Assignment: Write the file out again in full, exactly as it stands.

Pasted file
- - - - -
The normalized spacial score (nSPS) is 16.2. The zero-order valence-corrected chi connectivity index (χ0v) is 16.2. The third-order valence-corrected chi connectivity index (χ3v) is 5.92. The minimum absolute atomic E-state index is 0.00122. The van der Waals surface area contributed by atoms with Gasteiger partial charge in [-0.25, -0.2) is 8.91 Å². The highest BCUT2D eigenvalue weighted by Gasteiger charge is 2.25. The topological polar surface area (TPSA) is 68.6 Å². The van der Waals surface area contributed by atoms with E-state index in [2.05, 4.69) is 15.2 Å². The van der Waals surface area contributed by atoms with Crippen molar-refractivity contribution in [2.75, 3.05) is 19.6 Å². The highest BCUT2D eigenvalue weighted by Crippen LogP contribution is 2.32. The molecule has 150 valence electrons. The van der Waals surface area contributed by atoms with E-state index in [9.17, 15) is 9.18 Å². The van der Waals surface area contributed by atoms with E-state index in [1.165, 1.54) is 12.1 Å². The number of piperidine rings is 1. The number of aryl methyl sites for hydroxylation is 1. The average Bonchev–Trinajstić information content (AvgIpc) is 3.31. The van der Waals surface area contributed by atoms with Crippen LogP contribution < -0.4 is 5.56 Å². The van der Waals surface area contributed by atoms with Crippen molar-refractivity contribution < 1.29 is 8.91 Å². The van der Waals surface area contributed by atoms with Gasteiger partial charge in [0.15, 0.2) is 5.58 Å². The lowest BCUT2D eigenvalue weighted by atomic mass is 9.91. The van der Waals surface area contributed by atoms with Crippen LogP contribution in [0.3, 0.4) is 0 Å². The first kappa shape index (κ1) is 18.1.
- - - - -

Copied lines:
The normalized spacial score (nSPS) is 16.2. The zero-order valence-corrected chi connectivity index (χ0v) is 16.2. The third-order valence-corrected chi connectivity index (χ3v) is 5.92. The minimum absolute atomic E-state index is 0.00122. The van der Waals surface area contributed by atoms with Gasteiger partial charge in [-0.25, -0.2) is 8.91 Å². The highest BCUT2D eigenvalue weighted by Gasteiger charge is 2.25. The topological polar surface area (TPSA) is 68.6 Å². The van der Waals surface area contributed by atoms with E-state index in [2.05, 4.69) is 15.2 Å². The van der Waals surface area contributed by atoms with Crippen molar-refractivity contribution in [2.75, 3.05) is 19.6 Å². The highest BCUT2D eigenvalue weighted by Crippen LogP contribution is 2.32. The molecule has 150 valence electrons. The van der Waals surface area contributed by atoms with E-state index in [9.17, 15) is 9.18 Å². The van der Waals surface area contributed by atoms with E-state index in [1.165, 1.54) is 12.1 Å². The number of piperidine rings is 1. The number of aryl methyl sites for hydroxylation is 1. The average Bonchev–Trinajstić information content (AvgIpc) is 3.31. The van der Waals surface area contributed by atoms with Crippen LogP contribution < -0.4 is 5.56 Å². The van der Waals surface area contributed by atoms with Crippen molar-refractivity contribution < 1.29 is 8.91 Å². The van der Waals surface area contributed by atoms with Gasteiger partial charge in [0.15, 0.2) is 5.58 Å². The lowest BCUT2D eigenvalue weighted by atomic mass is 9.91. The van der Waals surface area contributed by atoms with Crippen LogP contribution in [0.3, 0.4) is 0 Å². The first kappa shape index (κ1) is 18.1.